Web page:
Podcasting about Astronomy

I love working on different projects every day.  Some days I present planetarium shows, some days I do a radio show, some days I’m doing video conference calls with school children, and some days I’m on TV commenting on recent space news.  I enjoy the variety that being a science communicator offers.  In that spirit, I want to introduce a project I’ve been working on for the past year, a podcast called “The Expanding Universe.”  Together with my good friend Jesse Rogerson (@JesseRogerson), a fellow astronomer and science communicator, we have been recording an episode every two weeks on...

One Planet Hunter to Another

It wasn’t long after the discovery of exo-solar planets that scientists sent up spacecraft to look for them.  The Kepler Space Telescope (KST) was NASA’s first planet finder, which has been exceeding expectations since 2009.  It likely won’t get to continue on that road, as it is nearing the end of it’s life.  At the same time, the Transiting Exoplanet Survey Satellite (TESS) is just starting to open it’s eyes.  Today we say goodbye to one great planet hunter and hello to another.   KST is part of NASA’s early 2000s spacecraft approvals that saw relatively inexpensive missions pushed forward...

A Dusty Martian Opportunity

Mars is a planet wide desert with underground and polar cap water, but it’s general arid environment and occasional wind give rise to dusty weather events such as tornado-like dust devils and local dust storms.  Every so often, one of these little dust storms expands and becomes a planet wide phenomena, and in early June this is exactly what happened. So what does it mean for our rovers and orbiters? Global dust storms are a recurring phenomenon on Mars, and happen regularly about the planet regardless of season.  Every 3-4 Martian years (6-8 Earth years) one of these smaller storms...

Pluto Planet Problem

I’m going to come right out and ask the burning question: Is Pluto a Planet? No. At least under the current definition.  So the question becomes “Should Pluto be a planet?”  That answer is a bit more complicated.  Let’s look at the history.   Discovered by Clyde Tombaugh in 1930, Pluto was initially considered the ninth planet of our Solar System.  It was part of an intense search that follows back all the way to the discovery of Uranus and the orbital calculations that led to the discovery of Neptune.  Even after Neptune’s discovery, gravitational perturbations pointed to a ninth planet,...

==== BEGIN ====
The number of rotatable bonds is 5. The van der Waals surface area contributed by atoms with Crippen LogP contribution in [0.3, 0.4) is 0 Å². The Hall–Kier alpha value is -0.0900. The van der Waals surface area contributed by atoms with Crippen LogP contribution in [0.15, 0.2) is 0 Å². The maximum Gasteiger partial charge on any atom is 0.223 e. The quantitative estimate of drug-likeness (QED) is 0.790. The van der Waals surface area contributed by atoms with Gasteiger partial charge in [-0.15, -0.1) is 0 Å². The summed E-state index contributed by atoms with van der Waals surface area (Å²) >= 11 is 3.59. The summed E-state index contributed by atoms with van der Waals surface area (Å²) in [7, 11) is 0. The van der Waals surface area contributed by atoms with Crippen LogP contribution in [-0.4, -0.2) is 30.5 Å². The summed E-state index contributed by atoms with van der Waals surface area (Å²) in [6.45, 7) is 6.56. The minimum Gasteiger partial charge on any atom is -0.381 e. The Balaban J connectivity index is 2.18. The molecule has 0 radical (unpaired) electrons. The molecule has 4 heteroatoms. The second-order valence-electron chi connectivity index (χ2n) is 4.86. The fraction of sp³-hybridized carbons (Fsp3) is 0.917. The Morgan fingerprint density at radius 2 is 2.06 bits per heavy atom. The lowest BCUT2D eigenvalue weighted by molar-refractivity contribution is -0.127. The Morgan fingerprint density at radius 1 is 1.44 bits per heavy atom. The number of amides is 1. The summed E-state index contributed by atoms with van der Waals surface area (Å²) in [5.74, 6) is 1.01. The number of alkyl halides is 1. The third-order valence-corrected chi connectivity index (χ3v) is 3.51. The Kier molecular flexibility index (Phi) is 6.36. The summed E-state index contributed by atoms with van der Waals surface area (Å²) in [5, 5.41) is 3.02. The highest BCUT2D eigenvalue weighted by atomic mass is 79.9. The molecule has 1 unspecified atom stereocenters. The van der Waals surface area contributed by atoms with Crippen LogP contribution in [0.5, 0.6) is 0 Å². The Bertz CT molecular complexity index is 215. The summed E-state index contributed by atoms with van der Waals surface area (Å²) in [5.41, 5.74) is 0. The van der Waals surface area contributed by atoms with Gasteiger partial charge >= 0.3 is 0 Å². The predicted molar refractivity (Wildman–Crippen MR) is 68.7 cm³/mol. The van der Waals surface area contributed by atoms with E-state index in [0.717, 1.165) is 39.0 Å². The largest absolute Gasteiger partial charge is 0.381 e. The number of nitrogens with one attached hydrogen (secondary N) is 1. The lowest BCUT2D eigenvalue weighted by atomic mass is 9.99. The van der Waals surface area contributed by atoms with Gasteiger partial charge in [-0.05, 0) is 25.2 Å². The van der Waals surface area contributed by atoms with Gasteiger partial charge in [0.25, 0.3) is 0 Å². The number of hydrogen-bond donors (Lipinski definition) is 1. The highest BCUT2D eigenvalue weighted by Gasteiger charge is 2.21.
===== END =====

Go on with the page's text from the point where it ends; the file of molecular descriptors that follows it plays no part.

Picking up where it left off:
Star Closeup

I really enjoy looking at images of the Sun from one of the several round-the-clock monitoring systems.  It’s fascinating that the public can get access to almost real time images of the Sun and see what’s going on in several wavelengths.  I’ve always hoped to see what other stars look like in the future, and today, that future is one step closer.  Here’s a brand new picture of another star!   This is a real image of distant star π1Gruis, a star 350 times as massive as the Sun, in the southern hemisphere constellation Grus.  The star is 530 light years...

Navigation by Pulsar

On the golden record that accompanies the Voyager spacecraft, there is a map showing the location of Earth.  It’s not a road map that you might pull out when navigating a city, but a 3D map showing the location of a star, the Sun, in a populous galaxy.  But just how would this map work? And more importantly, what are the map markers? If you notice the lines at the bottom left of the golden record image, they all intersect at a common center point.  This is the Sun, and the lines extend out showing relative distances to the nearest...

Kepler Discovers 8-Planet System

Moments ago, NASA announced that the Kepler space telescope, for the first time ever, has discovered a star that has a system of 8 planets, similar to our own solar system. The exceptional part of the discovery is that it was found in existing Kepler data, using google artificial intelligence software that was trained to find positive detections in over 30,000 data sets.  Known as a neural network, the software was trained to look for patterns in the intensity of light from stars.  Normally, humans would need to do this work, but with so much data, there simply wasn’t enough...

The Ancient Collision That Everyone Saw

The year is 1987, and on February 23rd, three separate neutrino observatories experienced a huge burst in detections. Although initially unsure of their origin, the next day a Supernova was discovered in the Large Magellanic Cloud, a small satellite galaxy of the Milky Way visible in the southern hemisphere.  Known as 1987A, it was the closest supernova observed in centuries, and was observed by astronomers around the world as it brightened and then slowly dimmed.  By combining the visible observations with the neutrino data, scientists learned about how supernovae occur, constrained the mass of the neutrino, and opened a new...

The Trials of Solar Eclipse Photography

Although the August 21st eclipse happened about 6 weeks ago, I realized it would take me a long time to edit all the photos I took during my trip.  I had over 2000 individual shots of the eclipse alone, taking a single (1/4000 s) shot every 10 seconds, at ISO 100, with my telescope coming out at around f/6.  I’ve done a lot of time-lapse photography before, so I thought it would be a routine shot, but I was wrong.  Eclipses are much tougher to edit in terms of a time-lapse. But first, the end result of my 10 hours...